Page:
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History of firearms and rifling
Early firearms had smooth barrels, and fired projectiles with no significant spin. These projectiles had to have stable shapes, such as finned arrows or spheres, to minimize tumbling during flight. However, spherical bullets do tend to rotate randomly during flight, and the Magnus effect means that even a relatively smooth sphere will curve when rotating on any axis not parallel to the direction of travel (see knuckleball for an example of intentional random tumbling.)
A rifled barrel, having spiral grooves or polygonal rifling, imparts a gyroscopic spin to the projectile that stabilizes it in flight and prevents it from tumbling. This does two things; first, it increases the accuracy of the projectile by eliminating the random drift due to the Magnus effect, and second, it allows a longer, heavier bullet to be fired from the same caliber barrel, increasing range and power (see external ballistics). In the eighteenth century, the standard infantry arm was the smoothbore musket; by the nineteenth century, rifled barrels became the norm, increasing the power and range of the infantry weapon significantly.
Some smoothbore firearms are still used.
A shotgun fires multiple, round shot; firing out of a rifled barrel would impart centrifugal forces that result a doughnut-shaped pattern of shot (with a high projectile density on the periphery, and a low projectile density in the interior). While this may be acceptable at close ranges (some spreader chokes are rifled to produce wide patterns at close range) this is not desirable at longer ranges, where a tight, consistent pattern is required to improve accuracy.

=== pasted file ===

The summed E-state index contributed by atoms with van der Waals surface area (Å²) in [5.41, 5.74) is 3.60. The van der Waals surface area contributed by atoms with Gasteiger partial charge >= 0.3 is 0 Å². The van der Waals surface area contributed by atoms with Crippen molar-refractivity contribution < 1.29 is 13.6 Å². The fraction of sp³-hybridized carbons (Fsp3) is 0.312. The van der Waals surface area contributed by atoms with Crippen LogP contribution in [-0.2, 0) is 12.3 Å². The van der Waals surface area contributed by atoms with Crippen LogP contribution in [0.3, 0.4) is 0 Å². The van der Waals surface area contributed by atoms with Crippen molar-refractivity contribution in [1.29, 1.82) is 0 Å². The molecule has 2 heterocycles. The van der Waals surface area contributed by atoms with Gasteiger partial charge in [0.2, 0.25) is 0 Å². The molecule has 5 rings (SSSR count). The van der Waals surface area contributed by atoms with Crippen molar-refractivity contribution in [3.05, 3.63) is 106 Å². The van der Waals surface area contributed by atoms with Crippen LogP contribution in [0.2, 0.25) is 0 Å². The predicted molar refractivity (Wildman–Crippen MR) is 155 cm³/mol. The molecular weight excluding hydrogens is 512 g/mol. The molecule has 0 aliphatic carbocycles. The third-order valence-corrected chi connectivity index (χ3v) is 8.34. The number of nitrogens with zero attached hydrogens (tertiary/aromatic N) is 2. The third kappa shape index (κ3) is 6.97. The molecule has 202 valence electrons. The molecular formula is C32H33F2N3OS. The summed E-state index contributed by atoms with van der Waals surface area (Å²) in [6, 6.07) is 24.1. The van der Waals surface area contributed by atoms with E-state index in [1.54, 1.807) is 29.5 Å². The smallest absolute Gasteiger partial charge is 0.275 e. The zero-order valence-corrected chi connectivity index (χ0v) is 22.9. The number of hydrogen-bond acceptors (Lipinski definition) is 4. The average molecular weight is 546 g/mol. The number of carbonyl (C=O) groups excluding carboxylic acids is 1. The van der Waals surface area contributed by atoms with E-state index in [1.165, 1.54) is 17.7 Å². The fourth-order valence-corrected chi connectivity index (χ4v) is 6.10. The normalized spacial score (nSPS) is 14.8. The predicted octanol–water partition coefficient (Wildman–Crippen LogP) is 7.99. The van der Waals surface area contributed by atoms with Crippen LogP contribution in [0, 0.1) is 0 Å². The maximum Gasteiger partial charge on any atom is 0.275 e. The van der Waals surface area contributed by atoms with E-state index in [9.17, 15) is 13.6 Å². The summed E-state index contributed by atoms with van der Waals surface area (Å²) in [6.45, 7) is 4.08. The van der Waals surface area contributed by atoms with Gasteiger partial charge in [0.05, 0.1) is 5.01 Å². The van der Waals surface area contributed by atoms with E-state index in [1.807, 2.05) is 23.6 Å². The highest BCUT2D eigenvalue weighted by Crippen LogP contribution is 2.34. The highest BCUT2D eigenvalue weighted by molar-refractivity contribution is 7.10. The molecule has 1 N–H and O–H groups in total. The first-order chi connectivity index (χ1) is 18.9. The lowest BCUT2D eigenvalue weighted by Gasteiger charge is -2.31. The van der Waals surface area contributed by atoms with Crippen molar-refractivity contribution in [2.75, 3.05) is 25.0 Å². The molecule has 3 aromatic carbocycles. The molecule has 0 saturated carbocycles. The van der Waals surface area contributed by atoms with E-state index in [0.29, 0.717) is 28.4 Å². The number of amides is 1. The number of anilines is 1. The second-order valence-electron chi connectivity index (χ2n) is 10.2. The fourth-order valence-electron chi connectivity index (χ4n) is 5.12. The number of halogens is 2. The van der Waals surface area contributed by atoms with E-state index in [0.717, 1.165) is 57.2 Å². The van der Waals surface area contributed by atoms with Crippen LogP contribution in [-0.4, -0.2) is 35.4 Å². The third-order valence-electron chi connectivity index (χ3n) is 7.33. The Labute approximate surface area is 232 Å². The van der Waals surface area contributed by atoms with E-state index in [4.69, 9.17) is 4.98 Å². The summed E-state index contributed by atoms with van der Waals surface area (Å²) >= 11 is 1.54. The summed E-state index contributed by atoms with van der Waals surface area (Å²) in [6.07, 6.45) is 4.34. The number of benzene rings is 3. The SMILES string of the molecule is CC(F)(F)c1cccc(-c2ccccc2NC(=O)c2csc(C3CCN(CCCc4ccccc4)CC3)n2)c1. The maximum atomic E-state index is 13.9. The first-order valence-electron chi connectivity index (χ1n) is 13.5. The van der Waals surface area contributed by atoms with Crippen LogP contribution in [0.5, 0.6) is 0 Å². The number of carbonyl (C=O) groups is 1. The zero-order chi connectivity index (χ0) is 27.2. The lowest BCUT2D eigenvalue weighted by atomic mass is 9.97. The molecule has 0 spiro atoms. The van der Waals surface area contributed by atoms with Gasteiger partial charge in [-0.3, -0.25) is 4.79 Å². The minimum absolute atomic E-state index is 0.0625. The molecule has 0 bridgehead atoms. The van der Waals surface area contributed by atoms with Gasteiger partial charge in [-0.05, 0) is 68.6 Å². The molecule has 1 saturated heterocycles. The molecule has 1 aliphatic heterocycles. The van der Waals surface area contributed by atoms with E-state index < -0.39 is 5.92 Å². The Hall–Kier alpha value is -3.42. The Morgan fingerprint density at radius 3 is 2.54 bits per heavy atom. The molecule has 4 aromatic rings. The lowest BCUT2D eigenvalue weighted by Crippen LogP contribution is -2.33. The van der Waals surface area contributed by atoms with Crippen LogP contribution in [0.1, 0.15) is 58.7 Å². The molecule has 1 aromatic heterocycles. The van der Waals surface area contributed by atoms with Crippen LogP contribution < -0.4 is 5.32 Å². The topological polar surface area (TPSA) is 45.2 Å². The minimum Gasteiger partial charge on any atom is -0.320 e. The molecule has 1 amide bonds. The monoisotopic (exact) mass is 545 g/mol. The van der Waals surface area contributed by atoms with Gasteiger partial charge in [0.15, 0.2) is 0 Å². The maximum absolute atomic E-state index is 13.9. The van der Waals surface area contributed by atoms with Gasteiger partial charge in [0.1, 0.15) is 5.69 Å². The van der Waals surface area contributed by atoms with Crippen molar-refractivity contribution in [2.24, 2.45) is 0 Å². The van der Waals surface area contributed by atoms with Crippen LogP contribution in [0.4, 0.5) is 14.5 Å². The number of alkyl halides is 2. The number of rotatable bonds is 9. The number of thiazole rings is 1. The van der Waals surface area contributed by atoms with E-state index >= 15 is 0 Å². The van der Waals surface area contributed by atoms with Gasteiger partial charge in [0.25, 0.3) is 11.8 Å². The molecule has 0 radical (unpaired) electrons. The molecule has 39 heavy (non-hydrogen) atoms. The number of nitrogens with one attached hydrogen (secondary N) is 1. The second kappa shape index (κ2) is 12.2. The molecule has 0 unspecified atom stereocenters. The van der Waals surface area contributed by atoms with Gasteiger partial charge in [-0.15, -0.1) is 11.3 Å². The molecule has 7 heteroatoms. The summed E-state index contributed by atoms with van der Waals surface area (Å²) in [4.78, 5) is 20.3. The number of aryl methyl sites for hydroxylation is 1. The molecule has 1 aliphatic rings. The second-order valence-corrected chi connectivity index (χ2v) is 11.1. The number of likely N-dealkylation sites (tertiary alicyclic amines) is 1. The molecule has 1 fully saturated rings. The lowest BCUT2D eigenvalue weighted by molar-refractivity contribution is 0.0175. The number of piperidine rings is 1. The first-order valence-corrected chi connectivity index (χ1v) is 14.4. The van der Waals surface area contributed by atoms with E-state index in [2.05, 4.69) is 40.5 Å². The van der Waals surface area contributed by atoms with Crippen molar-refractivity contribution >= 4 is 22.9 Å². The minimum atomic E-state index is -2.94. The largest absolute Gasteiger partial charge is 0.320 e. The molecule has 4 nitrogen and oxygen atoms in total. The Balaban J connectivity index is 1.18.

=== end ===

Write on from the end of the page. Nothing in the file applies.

Another smoothbore weapon in use today is the 37-mm riot gun, that fires non-lethal munitions like rubber bullets and teargas at short range at groups of people, where a high degree of accuracy is not required.
The cannon made the transition from smoothbore firing cannonballs to rifled firing shells in the 19th century. However in more recent times, tank guns have moved back to smoothbore. To reliably penetrate the thick armor of modern armored vehicles, a very long, thin kinetic-energy projectile is required. The longer the projectile is in relation to its diameter, the higher the spin rate must be to provide stability. Practical rifling can only stabilize projectiles of a limited length-to-diameter ratio, and these modern rounds are simply too long. These rounds are instead formed into a dart shape, using fins for stabilization. With the fins for stability, rifling is no longer needed, and in fact the spin imparted by rifling would degrade the accuracy of a finned projectile. The first tank with a smoothbore gun was the Soviet T-62, introduced into service in 1961; today all main battle tanks except the British Challenger 2 and Indian Arjun MBT use smoothbore guns. The Russian navy conducted experiments with large-caliber smoothbore naval guns, which were halted by budget cuts.
The armour-piercing gun evolution has also shown up in small arms, particularly the now abandoned U.S. Advanced Combat Rifle (ACR) program. The ACR "rifles" used smoothbore barrels to fire single or multiple flechettes (tiny darts), rather than bullets, per pull of the trigger, to provide long range, flat trajectory, and armor-piercing abilities. Just like kinetic-energy tank rounds, flechettes are too long and thin to be stabilized by rifling and perform best from a smoothbore barrel. The ACR program was abandoned due to reliability problems and poor terminal ballistics.
Mortar barrels are typically muzzle-loading smoothbores. Since mortars fire bombs which are dropped down the barrel and must not be a tight fit, a smooth barrel is essential. The bombs are fin-stabilized.
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